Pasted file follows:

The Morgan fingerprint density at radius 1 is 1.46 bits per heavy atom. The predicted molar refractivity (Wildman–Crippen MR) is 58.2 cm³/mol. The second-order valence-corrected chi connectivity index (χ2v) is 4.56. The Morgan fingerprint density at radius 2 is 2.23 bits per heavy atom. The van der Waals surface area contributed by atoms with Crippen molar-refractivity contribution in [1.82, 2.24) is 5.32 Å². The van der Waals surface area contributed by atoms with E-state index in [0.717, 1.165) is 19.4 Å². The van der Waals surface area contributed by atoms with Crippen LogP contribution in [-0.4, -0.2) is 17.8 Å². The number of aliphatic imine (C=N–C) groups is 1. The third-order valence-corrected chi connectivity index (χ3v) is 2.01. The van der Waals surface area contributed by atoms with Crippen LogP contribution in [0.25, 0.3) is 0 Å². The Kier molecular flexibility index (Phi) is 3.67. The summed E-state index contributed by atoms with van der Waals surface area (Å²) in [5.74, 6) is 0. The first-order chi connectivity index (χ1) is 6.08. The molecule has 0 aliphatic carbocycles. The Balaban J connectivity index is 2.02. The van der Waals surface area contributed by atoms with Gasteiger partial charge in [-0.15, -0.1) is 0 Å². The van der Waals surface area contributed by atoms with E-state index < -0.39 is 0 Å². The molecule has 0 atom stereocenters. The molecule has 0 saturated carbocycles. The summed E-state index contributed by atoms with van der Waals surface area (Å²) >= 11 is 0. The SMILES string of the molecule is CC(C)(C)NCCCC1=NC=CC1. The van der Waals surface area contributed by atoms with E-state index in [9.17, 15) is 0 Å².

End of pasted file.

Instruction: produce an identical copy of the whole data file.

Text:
The Morgan fingerprint density at radius 1 is 1.46 bits per heavy atom. The predicted molar refractivity (Wildman–Crippen MR) is 58.2 cm³/mol. The second-order valence-corrected chi connectivity index (χ2v) is 4.56. The Morgan fingerprint density at radius 2 is 2.23 bits per heavy atom. The van der Waals surface area contributed by atoms with Crippen molar-refractivity contribution in [1.82, 2.24) is 5.32 Å². The van der Waals surface area contributed by atoms with E-state index in [0.717, 1.165) is 19.4 Å². The van der Waals surface area contributed by atoms with Crippen LogP contribution in [-0.4, -0.2) is 17.8 Å². The number of aliphatic imine (C=N–C) groups is 1. The third-order valence-corrected chi connectivity index (χ3v) is 2.01. The van der Waals surface area contributed by atoms with Crippen LogP contribution in [0.25, 0.3) is 0 Å². The Kier molecular flexibility index (Phi) is 3.67. The summed E-state index contributed by atoms with van der Waals surface area (Å²) in [5.74, 6) is 0. The first-order chi connectivity index (χ1) is 6.08. The molecule has 0 aliphatic carbocycles. The Balaban J connectivity index is 2.02. The van der Waals surface area contributed by atoms with Gasteiger partial charge in [-0.15, -0.1) is 0 Å². The van der Waals surface area contributed by atoms with E-state index < -0.39 is 0 Å². The molecule has 0 atom stereocenters. The molecule has 0 saturated carbocycles. The summed E-state index contributed by atoms with van der Waals surface area (Å²) >= 11 is 0. The SMILES string of the molecule is CC(C)(C)NCCCC1=NC=CC1. The van der Waals surface area contributed by atoms with E-state index in [9.17, 15) is 0 Å².